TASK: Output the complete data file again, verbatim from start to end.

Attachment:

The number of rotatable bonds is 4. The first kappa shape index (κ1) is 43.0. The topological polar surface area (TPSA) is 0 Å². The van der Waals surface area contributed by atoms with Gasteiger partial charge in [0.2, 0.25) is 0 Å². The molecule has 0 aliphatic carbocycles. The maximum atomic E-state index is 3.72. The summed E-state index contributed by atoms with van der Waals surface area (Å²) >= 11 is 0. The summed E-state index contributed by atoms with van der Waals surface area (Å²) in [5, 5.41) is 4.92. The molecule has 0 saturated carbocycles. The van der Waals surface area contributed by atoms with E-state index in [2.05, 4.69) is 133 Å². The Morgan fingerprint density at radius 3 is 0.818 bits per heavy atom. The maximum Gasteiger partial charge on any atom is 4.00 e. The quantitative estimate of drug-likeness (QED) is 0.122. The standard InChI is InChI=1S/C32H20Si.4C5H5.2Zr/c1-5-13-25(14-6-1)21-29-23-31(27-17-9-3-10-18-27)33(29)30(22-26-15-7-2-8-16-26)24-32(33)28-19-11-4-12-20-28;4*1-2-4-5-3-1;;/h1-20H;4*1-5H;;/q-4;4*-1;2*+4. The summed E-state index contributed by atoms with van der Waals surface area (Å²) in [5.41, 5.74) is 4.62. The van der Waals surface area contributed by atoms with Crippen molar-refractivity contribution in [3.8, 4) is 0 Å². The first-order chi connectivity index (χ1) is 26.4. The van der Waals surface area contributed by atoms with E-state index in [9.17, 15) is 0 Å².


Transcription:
The number of rotatable bonds is 4. The first kappa shape index (κ1) is 43.0. The topological polar surface area (TPSA) is 0 Å². The van der Waals surface area contributed by atoms with Gasteiger partial charge in [0.2, 0.25) is 0 Å². The molecule has 0 aliphatic carbocycles. The maximum atomic E-state index is 3.72. The summed E-state index contributed by atoms with van der Waals surface area (Å²) >= 11 is 0. The summed E-state index contributed by atoms with van der Waals surface area (Å²) in [5, 5.41) is 4.92. The molecule has 0 saturated carbocycles. The van der Waals surface area contributed by atoms with E-state index in [2.05, 4.69) is 133 Å². The Morgan fingerprint density at radius 3 is 0.818 bits per heavy atom. The maximum Gasteiger partial charge on any atom is 4.00 e. The quantitative estimate of drug-likeness (QED) is 0.122. The standard InChI is InChI=1S/C32H20Si.4C5H5.2Zr/c1-5-13-25(14-6-1)21-29-23-31(27-17-9-3-10-18-27)33(29)30(22-26-15-7-2-8-16-26)24-32(33)28-19-11-4-12-20-28;4*1-2-4-5-3-1;;/h1-20H;4*1-5H;;/q-4;4*-1;2*+4. The summed E-state index contributed by atoms with van der Waals surface area (Å²) in [5.41, 5.74) is 4.62. The van der Waals surface area contributed by atoms with Crippen molar-refractivity contribution in [3.8, 4) is 0 Å². The first-order chi connectivity index (χ1) is 26.4. The van der Waals surface area contributed by atoms with E-state index in [9.17, 15) is 0 Å².